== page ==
# Value, slope, & concavity

When sketching the graph of a function, the obvious first step is to plot a few points. Specifically, the zeros, the turning points, and the inflection points (and, for good measure, the y-intercept). But how does one connect the dots? The answer lies within three quantities: function value, slope, and concavity. In fact, it’s just their signs that matter.

The values of $\displaystyle f{\left ( x \right )}$, $\displaystyle f{'} ( x )$, and $\displaystyle f{''} ( x )$ represent function value, slope, and concavity, respectively. This table summarizes the meaning of their signs:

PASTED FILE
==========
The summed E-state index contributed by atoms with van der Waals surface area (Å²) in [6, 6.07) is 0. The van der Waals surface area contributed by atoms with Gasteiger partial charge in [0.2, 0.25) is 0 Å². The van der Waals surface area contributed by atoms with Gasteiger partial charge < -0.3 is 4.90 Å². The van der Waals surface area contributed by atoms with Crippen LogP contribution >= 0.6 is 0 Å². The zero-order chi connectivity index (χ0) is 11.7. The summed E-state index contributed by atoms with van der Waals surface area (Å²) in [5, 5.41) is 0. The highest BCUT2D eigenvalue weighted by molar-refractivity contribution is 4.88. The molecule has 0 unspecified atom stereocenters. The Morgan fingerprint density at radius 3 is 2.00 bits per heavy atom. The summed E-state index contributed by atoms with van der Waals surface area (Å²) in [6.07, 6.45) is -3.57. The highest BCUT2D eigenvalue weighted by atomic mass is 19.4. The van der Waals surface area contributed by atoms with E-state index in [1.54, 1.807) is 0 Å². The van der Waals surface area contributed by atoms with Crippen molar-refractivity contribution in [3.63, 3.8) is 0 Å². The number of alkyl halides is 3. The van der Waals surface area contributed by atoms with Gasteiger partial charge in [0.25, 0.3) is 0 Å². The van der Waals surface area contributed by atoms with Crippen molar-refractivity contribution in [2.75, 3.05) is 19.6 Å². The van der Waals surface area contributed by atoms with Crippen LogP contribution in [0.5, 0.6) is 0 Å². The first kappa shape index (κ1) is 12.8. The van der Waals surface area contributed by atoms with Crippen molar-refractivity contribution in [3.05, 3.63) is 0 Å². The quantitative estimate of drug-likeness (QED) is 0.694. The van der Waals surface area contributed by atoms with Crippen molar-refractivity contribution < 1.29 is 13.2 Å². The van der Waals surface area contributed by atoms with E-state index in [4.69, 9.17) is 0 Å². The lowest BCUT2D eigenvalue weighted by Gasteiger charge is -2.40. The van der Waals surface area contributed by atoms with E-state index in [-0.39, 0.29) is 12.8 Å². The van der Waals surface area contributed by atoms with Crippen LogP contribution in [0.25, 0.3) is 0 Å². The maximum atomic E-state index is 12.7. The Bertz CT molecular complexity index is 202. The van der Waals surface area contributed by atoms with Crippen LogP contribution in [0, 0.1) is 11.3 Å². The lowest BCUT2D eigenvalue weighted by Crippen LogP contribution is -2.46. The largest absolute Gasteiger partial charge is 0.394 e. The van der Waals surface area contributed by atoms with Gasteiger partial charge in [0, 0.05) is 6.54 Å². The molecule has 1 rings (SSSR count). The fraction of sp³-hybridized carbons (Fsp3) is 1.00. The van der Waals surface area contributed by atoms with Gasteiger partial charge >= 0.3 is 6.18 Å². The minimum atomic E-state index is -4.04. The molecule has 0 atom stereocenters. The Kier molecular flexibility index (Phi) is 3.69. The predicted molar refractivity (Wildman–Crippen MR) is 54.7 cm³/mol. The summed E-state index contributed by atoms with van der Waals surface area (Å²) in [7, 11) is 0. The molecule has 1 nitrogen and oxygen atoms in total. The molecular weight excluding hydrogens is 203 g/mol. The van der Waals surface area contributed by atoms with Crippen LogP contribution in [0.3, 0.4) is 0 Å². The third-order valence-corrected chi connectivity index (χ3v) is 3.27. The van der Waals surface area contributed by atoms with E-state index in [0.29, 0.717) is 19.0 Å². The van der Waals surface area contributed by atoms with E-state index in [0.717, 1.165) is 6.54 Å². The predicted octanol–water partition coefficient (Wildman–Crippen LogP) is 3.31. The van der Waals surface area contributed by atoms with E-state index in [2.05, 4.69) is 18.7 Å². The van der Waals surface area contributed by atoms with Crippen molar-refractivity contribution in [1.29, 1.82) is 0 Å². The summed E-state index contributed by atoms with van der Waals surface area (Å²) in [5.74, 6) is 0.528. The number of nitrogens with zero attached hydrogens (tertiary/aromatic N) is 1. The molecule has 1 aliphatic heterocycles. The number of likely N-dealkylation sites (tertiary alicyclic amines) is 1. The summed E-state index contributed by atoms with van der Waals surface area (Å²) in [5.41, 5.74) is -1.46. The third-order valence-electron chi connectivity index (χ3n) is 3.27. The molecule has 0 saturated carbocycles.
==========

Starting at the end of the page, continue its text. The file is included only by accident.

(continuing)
Value $\displaystyle = 0$ $\displaystyle > 0$ $\displaystyle < 0$
$\displaystyle f{\left ( x \right )}$ zero positive negative
$\displaystyle f{'} ( x )$ turning point increasing decreasing
$\displaystyle f{''} ( x )$ inflection point concave up concave down

Here is an example of the information that these three quantities, given by the function and its first two derivatives, provides you with: